It is easy to look after! Really, it is. The only real washing up to do is the inner bowl. The outer unit just needs wiping thoroughly. It is not like many kitchen gadgets that have many parts that all need washing and are all fiddly. However, do be aware that hygiene is very important. You must clean a unit that heats milk gently for hours properly or you will run the risk of unpleasant, not pleasant, bacteria. Moreover, you cannot put the bowl in your dishwasher, so do be careful there are internal ridges that could harbour traces of old yoghurt. Still, the yoghurt maker is refreshingly faff-free.
Not only is the yoghurt cheap to make, the yoghurt maker is cheap to run! It is a very low wattage unit, using less electricity than a slow cooker and a similar amount as a light bulb. Although I do love bread from my bread maker, I admit that it is not really an economical item. The bread may well be nicer, but it is not really cheaper.
You can make such a variety of dishes from a plentiful supply of fresh yoghurt. We eat it as a dessert, either with fruit or fruit puree mixed, or in place of cream over pies and crumbles. We make frozen yoghurt in our ice cream maker. We mix it with fruit juice for a yoghurt drink. We add it to soups and curries. We add mint or chives and use it as a dip for our Kettle Chips. We use it as salad dressing. The list is endless.
But... as ever... there are annoying things...
Once your yoghurt is ready, you need to store it in the fridge. Clearly, the easiest, most hygienic way to do this is simply to lift the inner unit from the outer one and put the covered bowl straight into the fridge. However, the unit is BIG. It occupies almost half the top shelf in my fridge and it is so tall that it will not fit into any other shelf. This can be annoying. I tend to transfer the yoghurt into a Tupperware box with a flat lid and this is much more suitable. It is irritating to need to mess about like this, not to mention less hygienic.
The instruction booklet is clear and contains all the information necessary. However, necessary is the operative word. After reading it, you will know how to make yoghurt. You will know which type of milk will produce what results. Your results will be accurate. You will know how to maintain and care for your sexy gadget. However, you will not have any real ideas what to do with your yoghurt once it is there. A litre of yoghurt is quite a lot of yoghurt. I have found many uses for the yumptious stuff, but Lakeland really did leave me to experiment alone. I would have liked a recipe section included. It had taken me upwards of six months to practise, research, experiment and build up a large repertoire of possibilities.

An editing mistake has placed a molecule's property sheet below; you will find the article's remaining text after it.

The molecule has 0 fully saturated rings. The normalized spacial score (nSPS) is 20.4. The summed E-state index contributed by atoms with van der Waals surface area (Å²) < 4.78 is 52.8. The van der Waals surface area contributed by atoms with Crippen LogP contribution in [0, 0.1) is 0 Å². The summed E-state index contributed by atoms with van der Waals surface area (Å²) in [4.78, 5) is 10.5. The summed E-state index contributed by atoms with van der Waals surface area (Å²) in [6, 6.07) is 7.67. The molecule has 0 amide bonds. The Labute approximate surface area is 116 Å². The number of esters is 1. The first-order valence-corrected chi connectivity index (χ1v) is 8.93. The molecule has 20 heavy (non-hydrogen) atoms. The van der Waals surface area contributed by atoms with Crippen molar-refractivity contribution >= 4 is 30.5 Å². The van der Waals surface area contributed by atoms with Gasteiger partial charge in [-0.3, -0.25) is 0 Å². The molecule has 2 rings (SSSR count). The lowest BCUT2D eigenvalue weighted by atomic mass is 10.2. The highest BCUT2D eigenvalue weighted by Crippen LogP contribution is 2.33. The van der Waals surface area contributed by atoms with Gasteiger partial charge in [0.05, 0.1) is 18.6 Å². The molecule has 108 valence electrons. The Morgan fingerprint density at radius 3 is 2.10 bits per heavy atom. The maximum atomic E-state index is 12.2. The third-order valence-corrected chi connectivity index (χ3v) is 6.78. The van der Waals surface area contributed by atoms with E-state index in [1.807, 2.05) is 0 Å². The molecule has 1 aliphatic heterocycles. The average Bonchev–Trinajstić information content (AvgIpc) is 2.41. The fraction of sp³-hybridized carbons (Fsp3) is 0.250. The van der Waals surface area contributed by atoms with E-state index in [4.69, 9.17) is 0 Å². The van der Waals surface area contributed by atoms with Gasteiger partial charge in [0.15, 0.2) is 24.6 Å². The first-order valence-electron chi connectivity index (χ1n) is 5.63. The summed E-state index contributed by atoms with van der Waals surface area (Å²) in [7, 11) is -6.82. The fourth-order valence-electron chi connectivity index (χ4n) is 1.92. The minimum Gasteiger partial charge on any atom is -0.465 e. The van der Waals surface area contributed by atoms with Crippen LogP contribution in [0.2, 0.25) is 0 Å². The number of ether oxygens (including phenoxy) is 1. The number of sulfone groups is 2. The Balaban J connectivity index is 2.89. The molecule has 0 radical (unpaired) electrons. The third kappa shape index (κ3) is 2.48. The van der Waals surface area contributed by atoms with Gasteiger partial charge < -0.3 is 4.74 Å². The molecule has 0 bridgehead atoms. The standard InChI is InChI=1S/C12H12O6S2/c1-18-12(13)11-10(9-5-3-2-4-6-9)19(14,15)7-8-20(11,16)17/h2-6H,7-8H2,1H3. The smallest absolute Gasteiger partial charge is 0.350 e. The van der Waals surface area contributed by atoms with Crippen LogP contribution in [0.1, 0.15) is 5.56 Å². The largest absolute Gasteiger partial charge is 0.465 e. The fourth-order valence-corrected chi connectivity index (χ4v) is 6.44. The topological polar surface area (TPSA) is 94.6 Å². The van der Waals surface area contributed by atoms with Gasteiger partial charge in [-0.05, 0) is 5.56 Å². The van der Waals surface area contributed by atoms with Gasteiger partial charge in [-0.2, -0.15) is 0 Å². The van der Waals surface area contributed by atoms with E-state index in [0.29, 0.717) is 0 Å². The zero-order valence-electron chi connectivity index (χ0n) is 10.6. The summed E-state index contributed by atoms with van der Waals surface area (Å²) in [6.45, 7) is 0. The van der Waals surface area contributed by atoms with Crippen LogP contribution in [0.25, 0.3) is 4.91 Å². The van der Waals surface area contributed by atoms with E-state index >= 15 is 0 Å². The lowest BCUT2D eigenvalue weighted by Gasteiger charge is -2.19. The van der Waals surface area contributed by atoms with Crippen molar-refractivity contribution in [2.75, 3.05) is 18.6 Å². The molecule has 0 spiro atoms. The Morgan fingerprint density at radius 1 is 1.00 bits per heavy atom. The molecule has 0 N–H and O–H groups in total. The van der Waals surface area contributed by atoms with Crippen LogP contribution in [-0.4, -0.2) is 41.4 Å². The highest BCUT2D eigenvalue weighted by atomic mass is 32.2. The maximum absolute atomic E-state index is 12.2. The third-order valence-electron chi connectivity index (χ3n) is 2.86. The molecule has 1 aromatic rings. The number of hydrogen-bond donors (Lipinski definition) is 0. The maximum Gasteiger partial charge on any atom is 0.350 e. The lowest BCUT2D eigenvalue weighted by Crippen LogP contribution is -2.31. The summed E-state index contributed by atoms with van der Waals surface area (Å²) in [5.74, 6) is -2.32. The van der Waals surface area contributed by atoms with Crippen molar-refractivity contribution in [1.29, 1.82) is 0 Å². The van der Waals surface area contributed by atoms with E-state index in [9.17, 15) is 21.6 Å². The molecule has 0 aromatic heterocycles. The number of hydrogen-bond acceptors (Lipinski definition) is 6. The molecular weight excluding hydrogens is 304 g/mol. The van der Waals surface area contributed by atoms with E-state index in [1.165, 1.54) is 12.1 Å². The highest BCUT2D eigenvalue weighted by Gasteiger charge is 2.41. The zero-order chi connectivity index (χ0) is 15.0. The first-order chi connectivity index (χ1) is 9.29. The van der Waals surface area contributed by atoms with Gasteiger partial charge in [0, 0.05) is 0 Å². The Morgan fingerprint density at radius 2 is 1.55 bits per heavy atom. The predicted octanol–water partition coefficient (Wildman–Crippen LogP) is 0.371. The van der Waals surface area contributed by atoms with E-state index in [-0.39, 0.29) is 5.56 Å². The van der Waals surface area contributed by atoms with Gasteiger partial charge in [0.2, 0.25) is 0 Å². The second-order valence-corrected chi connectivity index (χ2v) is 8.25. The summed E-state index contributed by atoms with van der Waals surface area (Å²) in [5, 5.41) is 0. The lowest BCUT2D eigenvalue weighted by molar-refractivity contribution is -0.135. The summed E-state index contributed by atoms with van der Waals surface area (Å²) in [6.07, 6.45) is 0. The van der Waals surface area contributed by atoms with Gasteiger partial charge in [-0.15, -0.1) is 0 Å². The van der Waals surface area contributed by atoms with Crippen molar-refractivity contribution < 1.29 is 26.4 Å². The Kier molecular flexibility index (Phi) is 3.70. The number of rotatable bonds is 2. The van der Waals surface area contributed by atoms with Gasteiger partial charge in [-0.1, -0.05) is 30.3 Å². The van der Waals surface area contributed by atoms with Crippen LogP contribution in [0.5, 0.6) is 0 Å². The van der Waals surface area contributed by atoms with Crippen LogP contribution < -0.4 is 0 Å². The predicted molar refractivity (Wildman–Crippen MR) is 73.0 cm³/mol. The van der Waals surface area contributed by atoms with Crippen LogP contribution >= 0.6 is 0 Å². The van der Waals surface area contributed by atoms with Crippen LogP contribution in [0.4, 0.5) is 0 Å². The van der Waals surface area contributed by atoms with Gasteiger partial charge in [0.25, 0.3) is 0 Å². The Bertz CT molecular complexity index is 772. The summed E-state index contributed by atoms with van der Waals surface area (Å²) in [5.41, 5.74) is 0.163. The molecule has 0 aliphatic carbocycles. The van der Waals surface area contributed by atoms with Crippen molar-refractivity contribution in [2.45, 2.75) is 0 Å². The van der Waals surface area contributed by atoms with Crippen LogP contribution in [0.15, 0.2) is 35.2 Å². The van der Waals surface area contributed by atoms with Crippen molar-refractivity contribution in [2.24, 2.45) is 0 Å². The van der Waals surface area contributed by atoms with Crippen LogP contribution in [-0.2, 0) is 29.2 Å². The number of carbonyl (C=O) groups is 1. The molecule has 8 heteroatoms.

If you do not keep up a production line of yoghurt, you will need to buy a new albeit small pot of live yoghurt each time you begin again. The unit is most efficient when you are using the last spoonful of yoghurt from one batch to begin the next batch. This is not a fault of the machine, but it does rather defeat the object, and with the best will in the world, you will not always need a continuous supply of fresh yoghurt. You can buy starter sachets from the EasiYo range at Lakeland but these are expensive at £7.50 for six. Therefore, there is no "store cupboard" way to keep the makings at home. You will need some yoghurt to begin.
The electrical lead is a real fiddle. It is long enough about three feet but it does not curl easily under the base, where it is designed to curl. Petty, maybe, but it is forever getting in my way!
How about some tips for getting the most from your sexy new appliance...
If you are dieting but love the taste of full fat, creamy yoghurt and its thicker texture, use Cravendale milk. You will need to boil the milk first and the yoghurt will still be runny, but it will TASTE just as creamy as yoghurt made with full fat milk. For the dieters amongst you, Cravendale milk rocks!
Watch the freshness of the yoghurt you buy to begin your yoghurt making. Buy it with the longest date possible. Older yoghurt may no longer be "live" and your milk may fail to ferment. There is nothing worse than throwing it all away. I have found Yeo Valley to be the most reliable.